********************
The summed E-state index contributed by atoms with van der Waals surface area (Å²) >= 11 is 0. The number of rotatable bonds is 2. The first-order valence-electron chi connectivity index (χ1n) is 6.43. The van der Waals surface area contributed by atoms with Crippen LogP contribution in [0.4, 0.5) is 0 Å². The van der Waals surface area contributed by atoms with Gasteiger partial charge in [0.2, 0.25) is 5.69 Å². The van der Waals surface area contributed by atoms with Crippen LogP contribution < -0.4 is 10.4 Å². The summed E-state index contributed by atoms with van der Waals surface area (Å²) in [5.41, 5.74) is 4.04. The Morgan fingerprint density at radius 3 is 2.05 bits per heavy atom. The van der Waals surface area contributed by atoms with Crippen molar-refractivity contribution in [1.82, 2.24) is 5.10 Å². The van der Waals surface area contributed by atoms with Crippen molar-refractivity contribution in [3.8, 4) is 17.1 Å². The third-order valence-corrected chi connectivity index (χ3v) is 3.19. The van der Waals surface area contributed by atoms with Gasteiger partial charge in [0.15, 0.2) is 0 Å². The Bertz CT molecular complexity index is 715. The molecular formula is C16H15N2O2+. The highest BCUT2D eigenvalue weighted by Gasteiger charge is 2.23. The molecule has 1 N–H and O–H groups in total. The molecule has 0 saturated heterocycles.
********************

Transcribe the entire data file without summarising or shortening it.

The summed E-state index contributed by atoms with van der Waals surface area (Å²) >= 11 is 0. The number of rotatable bonds is 2. The first-order valence-electron chi connectivity index (χ1n) is 6.43. The van der Waals surface area contributed by atoms with Crippen LogP contribution in [0.4, 0.5) is 0 Å². The van der Waals surface area contributed by atoms with Gasteiger partial charge in [0.2, 0.25) is 5.69 Å². The van der Waals surface area contributed by atoms with Crippen LogP contribution < -0.4 is 10.4 Å². The summed E-state index contributed by atoms with van der Waals surface area (Å²) in [5.41, 5.74) is 4.04. The Morgan fingerprint density at radius 3 is 2.05 bits per heavy atom. The van der Waals surface area contributed by atoms with Crippen molar-refractivity contribution in [1.82, 2.24) is 5.10 Å². The van der Waals surface area contributed by atoms with Crippen molar-refractivity contribution in [3.8, 4) is 17.1 Å². The third-order valence-corrected chi connectivity index (χ3v) is 3.19. The van der Waals surface area contributed by atoms with Gasteiger partial charge in [0.15, 0.2) is 0 Å². The Bertz CT molecular complexity index is 715. The molecular formula is C16H15N2O2+. The highest BCUT2D eigenvalue weighted by Gasteiger charge is 2.23. The molecule has 1 N–H and O–H groups in total. The molecule has 0 saturated heterocycles.